March 14, 2017, by ICCSR

Exploring Modern Slavery

The Modern Slavery Act 2015 is an Act of the Parliament of the United Kingdom. It is designed to tackle slavery in the UK by establishing a Commissioner for Anti-Slavery, and requiring businesses to publish a statement that identifies the actions taken to ensure that slavery and human trafficking are not taking place in the business or in its supply chain (See: BitC Paper).

Supply chain concerns have been on the responsible business agenda for many years. Modern Slavery and the issues of human trafficking are now reigniting critical concern for the future, as we face increasingly complex supply chains with multiple tiers of suppliers in different jurisdictions (See: Channel 4 Documentary).

Sadly, no country in the world can claim to be slavery free. Whilst the extent of issue varies between nations, there are an astounding 46 million people worldwide living under slavery. In 2016, there were 3266 recorded victims of slavery in the UK of which 30% were children. The types of crime include forced labour, sexual exploitation etc. Much of this is hidden, either by location or by the complexity of our operations. A considerable number of our products maybe the product of slavery (See:

The UK modern slavery act requires businesses to make a statement about how companies are acting to ensure their supply chains are robust and free of human abuse. Many leading companies have strategies that assess risks of modern Slavery across their operations. For these businesses working in partnership is key to better practices in this area. Transparency is key to ensuring progress on this issue. There are estimated to be 12-17,000 companies that must comply with the Modern Slavery Act, but the Act alone is no guarantee of practice improvement. The level of compliance with the act is currently slow and patchy.

A number of local initiatives are emerging across the country to establish slaver-free communities. These projects aim to increase local resilience to slavery, raise awareness of the issue, empower civic leaders to address issues, support victims, and ensure a slavery free economy (See: Nottinghamshire Police Commissioner).

For proactive companies, the best approach maybe to act to establish a process for continual improvement, be honest and clear about what is actual done, and provide a transparent and reasonable plan for the future.

Some positive examples of corporate projects:

• John Lewis

• Nestle

The implementation of Modern Slavery Statements is challenging, often across functional divisions from HR to logistics. Further challenges mean that smaller, second tier suppliers often face an unfair burden for the reporting of standards with larger businesses leveraging their power to force compliance and auditing costs down on to their suppliers and contracts.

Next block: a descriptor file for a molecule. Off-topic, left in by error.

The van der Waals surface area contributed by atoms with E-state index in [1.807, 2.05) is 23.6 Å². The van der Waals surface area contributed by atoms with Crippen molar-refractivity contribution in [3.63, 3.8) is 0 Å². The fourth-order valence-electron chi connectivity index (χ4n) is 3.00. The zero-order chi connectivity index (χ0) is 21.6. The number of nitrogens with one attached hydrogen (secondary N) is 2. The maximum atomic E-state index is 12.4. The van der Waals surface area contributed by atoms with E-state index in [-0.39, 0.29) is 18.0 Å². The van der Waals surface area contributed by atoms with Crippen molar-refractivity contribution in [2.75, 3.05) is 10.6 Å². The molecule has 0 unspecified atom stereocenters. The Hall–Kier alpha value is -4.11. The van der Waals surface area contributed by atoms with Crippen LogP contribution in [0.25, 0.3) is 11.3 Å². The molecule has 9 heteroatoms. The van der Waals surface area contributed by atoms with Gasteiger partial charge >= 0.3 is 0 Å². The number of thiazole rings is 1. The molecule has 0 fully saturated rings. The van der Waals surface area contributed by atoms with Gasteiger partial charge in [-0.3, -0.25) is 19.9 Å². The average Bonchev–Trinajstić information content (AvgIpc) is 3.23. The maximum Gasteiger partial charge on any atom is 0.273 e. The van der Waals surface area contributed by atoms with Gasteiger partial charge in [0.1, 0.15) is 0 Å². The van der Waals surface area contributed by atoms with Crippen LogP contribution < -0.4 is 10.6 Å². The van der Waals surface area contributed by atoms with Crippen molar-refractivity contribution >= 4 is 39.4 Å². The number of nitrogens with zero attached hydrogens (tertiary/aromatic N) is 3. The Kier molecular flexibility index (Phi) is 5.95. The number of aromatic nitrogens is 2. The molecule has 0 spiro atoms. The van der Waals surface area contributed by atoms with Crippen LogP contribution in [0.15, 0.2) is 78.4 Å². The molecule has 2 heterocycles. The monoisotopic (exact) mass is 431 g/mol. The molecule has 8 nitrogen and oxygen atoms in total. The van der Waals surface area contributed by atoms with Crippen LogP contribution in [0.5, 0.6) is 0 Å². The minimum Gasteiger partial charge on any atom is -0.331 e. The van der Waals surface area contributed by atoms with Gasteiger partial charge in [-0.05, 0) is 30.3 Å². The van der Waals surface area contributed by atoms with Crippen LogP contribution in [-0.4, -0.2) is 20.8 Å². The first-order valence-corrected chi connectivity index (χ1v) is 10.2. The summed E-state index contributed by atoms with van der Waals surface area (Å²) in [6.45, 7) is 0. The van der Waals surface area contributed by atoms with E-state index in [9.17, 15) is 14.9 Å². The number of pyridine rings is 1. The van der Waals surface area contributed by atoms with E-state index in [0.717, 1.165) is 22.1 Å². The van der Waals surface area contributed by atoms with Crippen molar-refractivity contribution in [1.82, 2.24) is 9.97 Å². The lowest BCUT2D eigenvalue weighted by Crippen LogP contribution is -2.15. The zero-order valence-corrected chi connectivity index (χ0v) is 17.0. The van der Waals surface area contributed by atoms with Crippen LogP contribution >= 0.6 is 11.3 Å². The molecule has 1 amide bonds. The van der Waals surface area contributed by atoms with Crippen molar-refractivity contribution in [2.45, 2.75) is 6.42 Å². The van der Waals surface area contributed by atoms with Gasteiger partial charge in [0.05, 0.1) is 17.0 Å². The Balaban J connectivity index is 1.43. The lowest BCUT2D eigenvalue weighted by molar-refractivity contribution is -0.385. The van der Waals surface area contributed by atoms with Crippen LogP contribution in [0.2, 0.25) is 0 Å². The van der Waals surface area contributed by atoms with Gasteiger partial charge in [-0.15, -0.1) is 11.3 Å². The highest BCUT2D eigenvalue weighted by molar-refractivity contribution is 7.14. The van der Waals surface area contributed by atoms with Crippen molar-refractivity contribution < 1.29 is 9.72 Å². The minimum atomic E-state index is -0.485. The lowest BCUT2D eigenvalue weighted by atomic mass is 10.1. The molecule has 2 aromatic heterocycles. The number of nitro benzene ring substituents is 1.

Taking action
As part of a recent workshop with Business in the Community, we conducted a short exercise that looked at stakeholder perspectives on modern slavery. This was based upon a fictitious fashion retailer Wearing Well with a complex supply chain.

Participants were asked to imagine they were stakeholders of Wearing Well and to consider how Modern Slavery impacted them in this role.

• 1: Top management team of Wearing Well (CEO, COO etc.)
• 2: Employees of WW on the shop floor or in distributions centres
• 3: Local communities where Wearing Well operates
• 4: Suppliers and second tier suppliers to Wearing Well
• 5: NGOs and Media (e.g. Human Rights Watch, Transparency International etc.
• 6: National, International, and Local Government
• 7: Missing Stakeholders (e.g. Victims)

Below you can see some highlights of the discussions

What are the main learnings?
Alignment and collaboration is key to success for initiatives. In particular, establishing dialogue and partnerships with suppliers. Projects should be considered as ongoing processes for continual improvement, rather than one-off box ticking.

Establishing senior level leadership for modern slavery should be regarded as an opportunity. The cross-functional nature of the challenges needs an engaged leadership team that can bring together efforts from human capital and legal, with concerns from supplier and investor relations.

It was also felt that there was an opportunity to better align, supranational, national and local government efforts on modern slavery to ensure a more comprehensive and cohesive approach.

Making the narrative around modern slavery accessible whilst engaging with victims as human beings is essential.  There needs to be balance between promoting and rewarding better behaviours as leading examples, along with greater penalties for those who ignore or worsen the problem.

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